Well, I picked up the t-shirts for the “Trails Challenge 2009” probably around early May and as of Friday morning, October 16, I hadn’t done one trail. Not good. Even though we didn’t complete the challenge, last year we did this as a family and think we got in three trails, had a good time and saw some great scenery and wildlife.
The challenge is put on by the Regional Parks Foundation with the challenge being to complete at least five different trails from a list of 20 or a total of 26.2 miles amongst the 20 trails with trail logs needing to be turned in by December 1. This year the trails are organized by ones for suggested seasons. The difficulty ranges from Easy to Challenging with lengths from 1.75 miles to 14.18 miles. The trails are situated in East Bay Regional Parks throughout the East Bay in places like Sunol, Fremont, Castro Valley, Oakland, Richmond, Antioch, Danville, Pleasanton and many others. Even though it would be a late start this year, I’d highly recommend registering with the Regional Parks Foundation and then for the Trail Challenge for nothing more than to get the list of trails and the nice PDF guide. This year also marks the 75th Anniversary of the East Bay Regional Parks District (EBRPD) and the 40th Anniversary of the Regional Parks Foundation.
With Boys Scouts and the kids being so busy, and only having about a month and a half to finish this challenge, I decided I’d need to start knocking this out on my own and as runs. Otherwise I’d probably get distracted or even busier and fail to complete the challenge. I also figured running the trails would at least give me a chance to see some new places and decide what hikes the family might enjoy, so, off I set.
I decided I didn’t want to travel too far; burning fuel, taking more time…, so selected trails relatively close to home. The first trail I selected was in the Oakland hills and wound through two different parks, Roberts Regional Recreation Area and Redwood Regional Park. I’ve always wanted to check this area out but hadn’t until now. The trail is listed as Moderate/Challenging. Actually, the list says Moderate but the actual instructions added on the “/Challenging”. Given the climbing involved along with the distance, I’d say they had it adequately rated as Moderate/Challenging. The length is noted as 7.05 miles, my Garmin had it at 7.5 miles. As far as I’m concerned, highest wins.
For this trail you definitely will want to take the instructions as there are a lot of trail crossings and several different trails that, combined, make a rather jagged loop. I stopped a number of times to check the instructions with the sign posts. I must say, this area has one of the best trail sign systems around. Everything is very clearly marked. The trail was not in too bad a condition considering a huge rain storm had soaked the area on Tuesday. The reason might be due to the work crew that was out clearing downed trees and other debris.
The trail is awesome. It makes its way through redwood and bay laurel groves for the most part. There was only a fairly short prairie section that was out in the open. The Challenge has this trail down as a good summer time trail. A good call if you want to stay cool on a hot day. For running you can probably do this anytime with a note that it’s apt to get muddy and slick after a rain. I wouldn’t run it during a rain storm. Today the weather was great. In the sun it was probably 75-80.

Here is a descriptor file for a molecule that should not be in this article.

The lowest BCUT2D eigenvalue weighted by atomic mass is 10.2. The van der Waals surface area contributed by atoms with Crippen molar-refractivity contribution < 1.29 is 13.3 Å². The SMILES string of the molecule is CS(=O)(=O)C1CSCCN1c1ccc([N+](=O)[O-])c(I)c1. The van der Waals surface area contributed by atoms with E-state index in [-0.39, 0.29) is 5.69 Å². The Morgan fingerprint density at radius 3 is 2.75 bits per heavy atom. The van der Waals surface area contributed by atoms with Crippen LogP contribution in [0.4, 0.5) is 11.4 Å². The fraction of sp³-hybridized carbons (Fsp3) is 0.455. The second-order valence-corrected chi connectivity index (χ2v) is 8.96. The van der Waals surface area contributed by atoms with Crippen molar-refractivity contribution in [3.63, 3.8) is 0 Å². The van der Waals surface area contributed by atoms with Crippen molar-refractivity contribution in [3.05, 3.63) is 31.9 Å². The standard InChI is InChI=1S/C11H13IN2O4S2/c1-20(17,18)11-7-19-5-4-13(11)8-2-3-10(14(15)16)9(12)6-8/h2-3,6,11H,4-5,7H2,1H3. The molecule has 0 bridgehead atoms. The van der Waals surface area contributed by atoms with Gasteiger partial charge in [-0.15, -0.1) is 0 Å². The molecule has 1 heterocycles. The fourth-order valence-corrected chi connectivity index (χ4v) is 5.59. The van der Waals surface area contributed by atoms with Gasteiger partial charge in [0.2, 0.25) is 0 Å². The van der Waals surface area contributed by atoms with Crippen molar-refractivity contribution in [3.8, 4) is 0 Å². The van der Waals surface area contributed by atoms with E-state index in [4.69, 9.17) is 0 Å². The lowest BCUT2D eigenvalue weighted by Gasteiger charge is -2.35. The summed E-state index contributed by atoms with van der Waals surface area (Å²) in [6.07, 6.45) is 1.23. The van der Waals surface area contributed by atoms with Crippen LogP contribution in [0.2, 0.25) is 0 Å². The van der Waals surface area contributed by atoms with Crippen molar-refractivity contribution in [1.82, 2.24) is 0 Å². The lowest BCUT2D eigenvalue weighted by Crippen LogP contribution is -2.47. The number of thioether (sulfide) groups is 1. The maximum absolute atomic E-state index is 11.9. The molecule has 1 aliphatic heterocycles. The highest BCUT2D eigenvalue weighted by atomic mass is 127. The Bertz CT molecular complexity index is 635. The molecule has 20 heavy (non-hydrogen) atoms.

The only downside I could find is, if you are running, which I am, you won’t be able to look around a lot as much of the trail is single track and a lot of this is on hillsides and/or interspersed with a lot of roots, rocks, ruts…. As such, you really need to keep your eyes down and concentrating. I rolled my ankle once on something that I didn’t see. This said, it’s still an awesome running trail whether or not you get to take in all the wonderful surroundings.
My Garmin 305 had the total ascent pegged at about 1,675 feet over the 7.5 miles. That’s a fair amount more compared to other runs I do but most of it was not too steep. The climbing definitely slowed me down in spots. The length of the run also was a little bit more than I’ve been doing. Total time was just shy of one hour, 25 minutes. That’s about the best time I’ve run my Lake Chabot 10 mile loop in. That run ascends about 1500 feet. Hmmm… guess I need to get myself into better shape.
Well, this was really a great run and I’d definitely consider doing it again as a run and also as a hike with the family if they are up for a long hike. I recommend this trail to all and am really glad I made it the first trail in this year’s Trail Challenge.
Stay tuned for Day 2.
About the author
Entrepreneur Jeff Lambert is the President and founder of JVHM, Inc., a software development business located in the San Francisco Bay Area but serving clients around the globe. Jeff's expertise includes website design and development, Facebook development, blogging integration, SEO, video production, CRM systems, database design and development and more. In his "spare" time Jeff likes to hang out with his family, run, play tennis and, until recently, was Scoutmaster with a local Boy Scout troop.